Monday, September 7, 2020

Cold porridge.

The German billionaires seem to have a dozen cars parked in their courtyard. All have Stuttgart plates. Perhaps they're self isolating with friends. Late at night the sound of laughter drifts down towards The Rickety Old Farmhouse from the chateaus capacious terrace.

Monday morning. The school bus picks up its gaggle of unhappy passengers. The smaller ones greet Sophie with a hearty ' Bonjour'. The older ones ignore us with studiedly cool teenage indifference.

We head down to the stream and the waterfall. Sophie has discovered that by carefully perching on the stones that line the stream bed she can access the remaining pools of water for a drink and some minnow fishing.

Off then to the cafe with the audacious sparrows. They flutter around in search of wayward crumbs. Sophie glares at them from under her fringe . Today is a quiet ' I can't be bothered to chase them off ' type day.

The lady at the Volvo garage e-mails  an offer , with a healthy discount and a good price for the ' Loonj' . It is accepted. This afternoon I'll go over and give her the deposit.  Sports cars, practical estate cars and now easy to get into Volvos. Rites of passage. The sports car phase seemed to go by very quickly. 'The Font' wonders if the good price may have something to do with the car having one of 'those' paint schemes. It appears to be the same colour as cold porridge.


Lisa in France said...

I'm impressed that Sophie's titanium knees work so well that she can perch on slippery stones in the stream - it seems like such a long time ago that she was forced to stay quiet through two operations and two recoveries. Cherry seems to be mending from the herniated disk in her neck. We were initially surprised by the diagnosis as we thought the problem was with a foot, but I've since learned that making it hard to walk is exactly what a herniated disk will do. It seems we are lucky to have caught the problem so quickly. I had to laugh at your description of the various phases of car ownership. We have a little Mazda sports car that's now nearly thirty years old. We seldom drive it but we also can't quite bring ourselves to sell it, so we keep it as a kind of mechanical pet. At the moment, our everyday car is in the shop, so the Mazda has been brought back into use. It's like driving a rally car, but still fun. We've even managed to fit Cherry in the back "seat."

WFT Nobby said...

"Self isolating with friends" seems a generous interpretation of the German billionaire's behaviour. Mind you, if the behaviour of the crowds watching the Tour de France on summits in the Pyrenees is typical, the virus has plenty of other opportunities to spread. I pity the poor rider who, having burst every sinew to race up the mountain, then has for force his way through a phalanx of maskless men leaning into his face and shouting words of encouragement along with, potentially, a hefty dose of th coronavirus ... For this long time Tour de France and geography fan, it is interesting to see how much browner than landscape looks when the race is held in September not July.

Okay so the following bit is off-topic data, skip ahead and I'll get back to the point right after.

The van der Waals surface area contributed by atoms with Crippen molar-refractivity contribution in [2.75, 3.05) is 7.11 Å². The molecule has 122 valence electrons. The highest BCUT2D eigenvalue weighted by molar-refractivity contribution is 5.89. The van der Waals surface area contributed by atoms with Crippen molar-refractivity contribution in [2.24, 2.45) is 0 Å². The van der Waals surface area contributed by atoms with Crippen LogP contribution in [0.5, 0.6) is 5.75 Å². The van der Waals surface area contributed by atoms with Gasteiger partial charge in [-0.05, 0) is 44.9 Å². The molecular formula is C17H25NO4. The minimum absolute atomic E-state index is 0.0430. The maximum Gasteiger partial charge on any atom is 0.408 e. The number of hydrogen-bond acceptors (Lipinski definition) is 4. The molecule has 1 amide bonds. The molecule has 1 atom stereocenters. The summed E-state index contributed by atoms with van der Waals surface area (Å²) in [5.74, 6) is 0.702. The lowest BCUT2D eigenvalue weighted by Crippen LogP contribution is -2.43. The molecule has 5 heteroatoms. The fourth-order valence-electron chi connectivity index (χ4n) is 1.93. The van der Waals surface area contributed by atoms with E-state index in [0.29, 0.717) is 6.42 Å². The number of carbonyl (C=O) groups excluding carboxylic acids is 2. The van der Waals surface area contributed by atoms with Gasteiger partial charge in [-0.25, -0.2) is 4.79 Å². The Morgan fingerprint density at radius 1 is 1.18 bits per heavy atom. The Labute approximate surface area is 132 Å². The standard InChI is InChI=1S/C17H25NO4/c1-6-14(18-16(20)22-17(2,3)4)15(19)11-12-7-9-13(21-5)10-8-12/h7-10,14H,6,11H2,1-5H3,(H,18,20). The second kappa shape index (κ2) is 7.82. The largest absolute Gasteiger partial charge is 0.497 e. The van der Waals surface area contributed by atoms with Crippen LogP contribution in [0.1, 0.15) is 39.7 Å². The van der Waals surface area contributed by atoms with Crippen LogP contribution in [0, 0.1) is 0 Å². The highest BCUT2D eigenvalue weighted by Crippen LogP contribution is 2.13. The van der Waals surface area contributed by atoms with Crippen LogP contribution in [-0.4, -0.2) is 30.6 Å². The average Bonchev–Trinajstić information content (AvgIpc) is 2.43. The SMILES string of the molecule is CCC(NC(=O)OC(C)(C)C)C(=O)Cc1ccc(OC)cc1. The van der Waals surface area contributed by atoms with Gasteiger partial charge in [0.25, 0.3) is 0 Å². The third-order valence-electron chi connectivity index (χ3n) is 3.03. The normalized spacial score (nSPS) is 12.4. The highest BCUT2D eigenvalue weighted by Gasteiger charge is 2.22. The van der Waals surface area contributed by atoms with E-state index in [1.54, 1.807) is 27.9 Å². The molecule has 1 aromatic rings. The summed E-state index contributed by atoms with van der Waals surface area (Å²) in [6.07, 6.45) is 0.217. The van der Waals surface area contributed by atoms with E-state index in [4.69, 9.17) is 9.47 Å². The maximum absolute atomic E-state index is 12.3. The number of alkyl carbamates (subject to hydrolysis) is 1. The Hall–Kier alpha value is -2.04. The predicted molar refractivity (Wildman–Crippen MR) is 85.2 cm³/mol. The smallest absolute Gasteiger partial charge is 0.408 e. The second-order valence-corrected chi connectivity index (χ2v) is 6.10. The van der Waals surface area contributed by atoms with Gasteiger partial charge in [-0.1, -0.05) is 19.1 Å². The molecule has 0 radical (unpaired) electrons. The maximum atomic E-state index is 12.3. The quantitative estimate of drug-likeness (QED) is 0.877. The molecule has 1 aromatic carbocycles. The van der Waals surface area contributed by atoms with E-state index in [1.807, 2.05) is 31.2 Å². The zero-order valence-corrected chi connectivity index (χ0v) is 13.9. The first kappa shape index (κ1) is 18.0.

Cheers, Gail.

Poppy Q said...

I know our city birds were hungry over lockdown as they were used to snacking at the outside cafes, and there was nothing for them to eat. Sparrows often seem to survive on crumbs. I have crumbled up my leftover bread from dinner to put out in the yard on my way to work tomorrow.

Coppa's girl said...

The advantage of a car the colour of cold porridge is that it doesn't show the dirt! I once had one that colour - mind numbingly boring, but very practical too. Seem to remember that it was a VW, too.
Surprised that Sophie didn't get to the crumbs before the birds!

~Kim at Golden Pines~ said...

I know exactly what you mean about sports cars - My brother's car, a Honda, is sometimes hard enough for me to get out of. I'll be interested to see what color "cold porridge" is and what designer name the car maker calls it.

And you are right about the former owners of our new arrival, Lenny. But here is the link to a story about a Lab that appeared in our local paper this week that I'm grateful had a happy ending. Some people truly don't deserve the title of "human."